Free mulchToday, I received an e-mail from Alltreeexperts.com in Atlanta, Georgia regarding free mulch. They offer free mulch to folks in the Atlanta area even if they aren’t removing a tree from their yard. If you are close to the route they are on, they will drop the mulch at no cost. This benefits the homeowner if they don’t want the mulch, the company since they don’t have to dispose of it and the person receiving the chips. It’s a win-win-win! Have you contacted any of the tree services in your area to see if they’ll drop off chips for you? I’m certain that more than a few tree contractors would be delighted to drop a dump truck’s worth for you at no cost. One word of caution: be certain that the wood that was chipped wasn’t walnut. While most of the allelopathic toxin is in the roots, it’s also in the branches of the walnut.

Another possible source is your municipal landfill. Often times, they have areas where citizens are allowed to dump brush and debris. This plant debris is then ground up and most localities will give it away for free…some make you load it yourself and others will even load it for you. With Hurricane Irene that swept up the Eastern Seaboard last September, many localities are overrun with mulch. Contact your local county or city and see if there is free mulch for the taking.

LEAVES

free mulchEvery year, millions of leaves fall from the trees that we work so hard to cultivate. And every year, gardeners rake up all of this free mulch and send it to the landfill. AHHHHHH! What are we thinking? Instead of sending this future black gold to the landfill, we should be coveting this free source of mulch. If it’s in your own garden and you insist on a tidy landscape, run the lawnmower over the leaves, chop them up, and then use it around your plants. Or compost it. If you are unfortunate and don’t have large volumes of leaves to contend with, go around your neighborhood in the fall and ask for bagged leaves. The leaves are in nice little neat trashbags that you can store until you need them. No more going to Home Depot for bagged compost or mulch…you’ll have your own.

STRAW

free mulchStraw is probably best used in your vegetable garden instead of around your landscape plants. It tends to blow away and scatter in heavy winds, but your veggies will be none the wiser. If you are fortunate to live in a rural area, or at least close to one, contact farmers. They often have spoiled straw available that you can purchase for little or nothing. If you’ve never broken open a bale of straw, you may be surprised at the volume of straw that is in that compact little rectangle. If you can get your hands on a round bale of straw, you’ve hit the motherlode! Just make sure it’s straw and not hay. Hay contains the seeds of the plants that were harvested and you don’t want to seed your garden with that! Remember the point is to keep the weeds out.

OTHER IDEAS

free mulchIf you really want to make sure that the weeds are kept at bay in your garden, consider putting down cardboard first and then mulching over top. Sources of cardboard are everywhere…instead of recycling all of the cardboard that enters your house, save it for the garden. Go to your local grocery store and ask for the boxes that the produce and other items come in. Go to your local appliance store and see if you can have the refrigerator boxes…those boxes can cover a lot of ground in the garden.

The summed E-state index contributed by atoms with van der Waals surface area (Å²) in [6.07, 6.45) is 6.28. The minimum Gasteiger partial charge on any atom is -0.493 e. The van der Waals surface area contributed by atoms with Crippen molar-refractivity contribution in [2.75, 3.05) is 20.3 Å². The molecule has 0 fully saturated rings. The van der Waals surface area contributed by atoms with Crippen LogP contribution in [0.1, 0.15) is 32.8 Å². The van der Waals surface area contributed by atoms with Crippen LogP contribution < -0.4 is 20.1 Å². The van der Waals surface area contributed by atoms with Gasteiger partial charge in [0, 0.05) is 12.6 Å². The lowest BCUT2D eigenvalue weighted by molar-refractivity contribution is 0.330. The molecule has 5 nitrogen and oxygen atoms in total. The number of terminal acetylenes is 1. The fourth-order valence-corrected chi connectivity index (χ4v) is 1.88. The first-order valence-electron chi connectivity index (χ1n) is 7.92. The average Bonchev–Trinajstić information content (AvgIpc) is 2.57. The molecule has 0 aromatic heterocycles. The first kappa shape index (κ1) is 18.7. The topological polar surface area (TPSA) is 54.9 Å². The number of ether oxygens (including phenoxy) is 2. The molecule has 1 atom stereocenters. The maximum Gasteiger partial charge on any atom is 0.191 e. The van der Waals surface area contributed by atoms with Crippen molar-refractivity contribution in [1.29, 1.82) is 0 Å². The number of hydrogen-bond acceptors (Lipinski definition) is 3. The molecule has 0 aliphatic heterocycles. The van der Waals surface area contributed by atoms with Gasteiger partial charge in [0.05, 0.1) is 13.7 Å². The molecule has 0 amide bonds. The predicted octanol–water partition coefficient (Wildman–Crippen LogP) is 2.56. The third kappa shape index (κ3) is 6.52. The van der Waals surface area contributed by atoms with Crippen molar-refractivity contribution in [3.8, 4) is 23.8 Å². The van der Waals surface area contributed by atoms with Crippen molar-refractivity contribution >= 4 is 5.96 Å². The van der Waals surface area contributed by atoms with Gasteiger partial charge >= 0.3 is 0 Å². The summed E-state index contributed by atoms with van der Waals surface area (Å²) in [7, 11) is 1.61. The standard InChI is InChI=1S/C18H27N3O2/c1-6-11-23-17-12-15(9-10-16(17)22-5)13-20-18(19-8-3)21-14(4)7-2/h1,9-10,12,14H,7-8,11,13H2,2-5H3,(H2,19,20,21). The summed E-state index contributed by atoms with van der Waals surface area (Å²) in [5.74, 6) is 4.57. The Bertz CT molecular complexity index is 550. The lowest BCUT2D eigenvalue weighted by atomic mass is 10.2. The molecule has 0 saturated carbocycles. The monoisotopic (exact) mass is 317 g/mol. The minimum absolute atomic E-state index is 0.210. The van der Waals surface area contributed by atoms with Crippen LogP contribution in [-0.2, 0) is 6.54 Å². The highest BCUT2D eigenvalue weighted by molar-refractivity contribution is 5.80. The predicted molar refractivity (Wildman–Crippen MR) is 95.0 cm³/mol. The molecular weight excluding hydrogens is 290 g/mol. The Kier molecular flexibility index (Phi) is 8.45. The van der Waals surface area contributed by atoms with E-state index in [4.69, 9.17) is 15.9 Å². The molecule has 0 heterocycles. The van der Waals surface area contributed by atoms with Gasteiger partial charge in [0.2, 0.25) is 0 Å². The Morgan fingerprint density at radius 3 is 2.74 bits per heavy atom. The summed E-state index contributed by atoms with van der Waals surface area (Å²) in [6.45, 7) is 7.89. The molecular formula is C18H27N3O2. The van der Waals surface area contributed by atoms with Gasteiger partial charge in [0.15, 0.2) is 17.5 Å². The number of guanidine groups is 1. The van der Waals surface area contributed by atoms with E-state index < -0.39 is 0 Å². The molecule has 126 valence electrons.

I’d really like to compile a list of free mulch sources…can the Mid-Atlantic Gardening readers help me out with this? What a great resource that would be for other gardeners. If you know of a free source, leave me a comment below or e-mail me at stacey@midatlanticgardening.com. Happy gardening!

March 19, 2012Permalink 2 Comments

Friday Free For All: The Much Maligned Dandelion

 

In today’s Friday Free For All post, I thought we would take a look at the much maligned dandelion. I hope that I can put a different spin on what most gardeners consider a weed. Dandelions are probably one of the most targeted weeds in the lawn and garden…it’s a close tie with crabgrass if I were guessing. I wrote a post about weeds but just touched on the dandelion. Let’s take a closer look.

Dandelions (Taraxacum officinale) are native to Eurasia but they have made themselves quite at home in the Mid-Atlantic gardening region. They are a perennial weed which means that they come back from the roots each year. You can pull the tops off all you’d like but all you’re effectively doing is pruning it. Unless every piece of the root is removed, you’ll have dandelions for years to come. Now let’s step back from the conventional way of viewing a lawn and decide if that is necessarily a bad thing.

dandelionWhat do dandelions have going for them? First and foremost in my mind is that they bloom at a time of the year when few other things are blooming. This timing coincides with the first flights of bees for the season. Bees adore dandelion blossoms and the flowers offer them an early drink of nectar. As bees are needed for virtually all of the pollination that occurs to bring you fruits and veggies, this early source of nourishment helps to get the hive going in the spring. That reason alone is enough for me to allow dandelions a place in my lawn. (that and I’m a lazy gardener)

Another reason to allow dandelions to grow where they may is that they make delicious salad greens. If your salads consist primarily of iceberg lettuce, you may not welcome these greens at first. If you pick the youngest leaves and offer your palate a chance to warm up to them, you may be surprised how tasty they can be. You can also add them to stir fries or steam them like you would kale; in my opinion, vinegar makes everything green more tasty.